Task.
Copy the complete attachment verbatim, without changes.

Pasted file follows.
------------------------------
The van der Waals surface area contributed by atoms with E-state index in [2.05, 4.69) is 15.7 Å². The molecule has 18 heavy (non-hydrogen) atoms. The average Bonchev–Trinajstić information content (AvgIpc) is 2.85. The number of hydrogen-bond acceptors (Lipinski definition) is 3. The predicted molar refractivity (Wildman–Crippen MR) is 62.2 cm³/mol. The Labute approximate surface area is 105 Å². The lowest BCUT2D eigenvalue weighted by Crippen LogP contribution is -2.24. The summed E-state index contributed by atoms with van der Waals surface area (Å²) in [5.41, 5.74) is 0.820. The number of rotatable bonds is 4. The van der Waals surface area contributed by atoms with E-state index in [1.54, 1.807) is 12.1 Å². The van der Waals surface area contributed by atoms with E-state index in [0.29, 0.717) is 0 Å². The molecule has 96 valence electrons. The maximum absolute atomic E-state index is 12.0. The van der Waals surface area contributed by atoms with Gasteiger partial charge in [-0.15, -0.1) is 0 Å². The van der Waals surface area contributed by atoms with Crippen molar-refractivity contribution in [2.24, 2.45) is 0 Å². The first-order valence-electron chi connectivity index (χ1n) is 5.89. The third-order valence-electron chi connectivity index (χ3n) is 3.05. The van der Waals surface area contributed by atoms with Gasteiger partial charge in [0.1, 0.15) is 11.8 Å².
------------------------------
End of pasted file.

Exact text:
The van der Waals surface area contributed by atoms with E-state index in [2.05, 4.69) is 15.7 Å². The molecule has 18 heavy (non-hydrogen) atoms. The average Bonchev–Trinajstić information content (AvgIpc) is 2.85. The number of hydrogen-bond acceptors (Lipinski definition) is 3. The predicted molar refractivity (Wildman–Crippen MR) is 62.2 cm³/mol. The Labute approximate surface area is 105 Å². The lowest BCUT2D eigenvalue weighted by Crippen LogP contribution is -2.24. The summed E-state index contributed by atoms with van der Waals surface area (Å²) in [5.41, 5.74) is 0.820. The number of rotatable bonds is 4. The van der Waals surface area contributed by atoms with E-state index in [1.54, 1.807) is 12.1 Å². The van der Waals surface area contributed by atoms with E-state index in [0.29, 0.717) is 0 Å². The molecule has 96 valence electrons. The maximum absolute atomic E-state index is 12.0. The van der Waals surface area contributed by atoms with Gasteiger partial charge in [-0.15, -0.1) is 0 Å². The van der Waals surface area contributed by atoms with Crippen molar-refractivity contribution in [2.24, 2.45) is 0 Å². The first-order valence-electron chi connectivity index (χ1n) is 5.89. The third-order valence-electron chi connectivity index (χ3n) is 3.05. The van der Waals surface area contributed by atoms with Gasteiger partial charge in [0.1, 0.15) is 11.8 Å².